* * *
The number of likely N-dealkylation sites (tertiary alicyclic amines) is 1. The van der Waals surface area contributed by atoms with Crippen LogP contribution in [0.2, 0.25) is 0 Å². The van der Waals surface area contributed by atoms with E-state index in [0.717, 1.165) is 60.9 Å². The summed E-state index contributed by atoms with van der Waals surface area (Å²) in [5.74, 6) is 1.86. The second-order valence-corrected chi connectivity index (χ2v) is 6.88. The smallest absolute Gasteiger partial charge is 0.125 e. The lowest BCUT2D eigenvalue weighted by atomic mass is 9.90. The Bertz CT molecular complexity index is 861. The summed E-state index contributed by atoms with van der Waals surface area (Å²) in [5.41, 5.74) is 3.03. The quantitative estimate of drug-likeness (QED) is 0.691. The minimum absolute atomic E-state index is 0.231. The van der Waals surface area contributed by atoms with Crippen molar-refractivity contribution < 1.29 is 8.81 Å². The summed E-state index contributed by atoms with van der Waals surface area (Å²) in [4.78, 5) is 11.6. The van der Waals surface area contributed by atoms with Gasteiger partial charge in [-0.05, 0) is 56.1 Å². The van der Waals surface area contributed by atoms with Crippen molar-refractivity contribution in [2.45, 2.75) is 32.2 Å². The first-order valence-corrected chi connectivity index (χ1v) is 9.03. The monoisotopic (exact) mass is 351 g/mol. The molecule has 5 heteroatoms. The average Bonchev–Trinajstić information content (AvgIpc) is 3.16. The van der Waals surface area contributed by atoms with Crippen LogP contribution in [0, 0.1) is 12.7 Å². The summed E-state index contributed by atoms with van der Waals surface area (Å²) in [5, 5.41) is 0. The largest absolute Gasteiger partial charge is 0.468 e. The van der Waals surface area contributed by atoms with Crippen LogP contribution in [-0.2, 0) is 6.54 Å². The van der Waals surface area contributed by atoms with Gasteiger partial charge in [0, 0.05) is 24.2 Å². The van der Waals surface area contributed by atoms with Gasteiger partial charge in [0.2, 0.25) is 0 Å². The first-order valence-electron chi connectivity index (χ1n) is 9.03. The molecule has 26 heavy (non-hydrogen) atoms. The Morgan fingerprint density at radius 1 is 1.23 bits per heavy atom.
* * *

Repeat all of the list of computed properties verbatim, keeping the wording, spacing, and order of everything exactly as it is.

The number of likely N-dealkylation sites (tertiary alicyclic amines) is 1. The van der Waals surface area contributed by atoms with Crippen LogP contribution in [0.2, 0.25) is 0 Å². The van der Waals surface area contributed by atoms with E-state index in [0.717, 1.165) is 60.9 Å². The summed E-state index contributed by atoms with van der Waals surface area (Å²) in [5.74, 6) is 1.86. The second-order valence-corrected chi connectivity index (χ2v) is 6.88. The smallest absolute Gasteiger partial charge is 0.125 e. The lowest BCUT2D eigenvalue weighted by atomic mass is 9.90. The Bertz CT molecular complexity index is 861. The summed E-state index contributed by atoms with van der Waals surface area (Å²) in [5.41, 5.74) is 3.03. The quantitative estimate of drug-likeness (QED) is 0.691. The minimum absolute atomic E-state index is 0.231. The van der Waals surface area contributed by atoms with Crippen molar-refractivity contribution < 1.29 is 8.81 Å². The summed E-state index contributed by atoms with van der Waals surface area (Å²) in [4.78, 5) is 11.6. The van der Waals surface area contributed by atoms with Gasteiger partial charge in [-0.05, 0) is 56.1 Å². The van der Waals surface area contributed by atoms with Crippen molar-refractivity contribution in [2.45, 2.75) is 32.2 Å². The first-order valence-corrected chi connectivity index (χ1v) is 9.03. The monoisotopic (exact) mass is 351 g/mol. The molecule has 5 heteroatoms. The average Bonchev–Trinajstić information content (AvgIpc) is 3.16. The van der Waals surface area contributed by atoms with Crippen LogP contribution in [0, 0.1) is 12.7 Å². The summed E-state index contributed by atoms with van der Waals surface area (Å²) in [5, 5.41) is 0. The largest absolute Gasteiger partial charge is 0.468 e. The van der Waals surface area contributed by atoms with Crippen LogP contribution in [-0.2, 0) is 6.54 Å². The van der Waals surface area contributed by atoms with Gasteiger partial charge in [0, 0.05) is 24.2 Å². The van der Waals surface area contributed by atoms with Gasteiger partial charge in [0.2, 0.25) is 0 Å². The first-order valence-electron chi connectivity index (χ1n) is 9.03. The molecule has 26 heavy (non-hydrogen) atoms. The Morgan fingerprint density at radius 1 is 1.23 bits per heavy atom.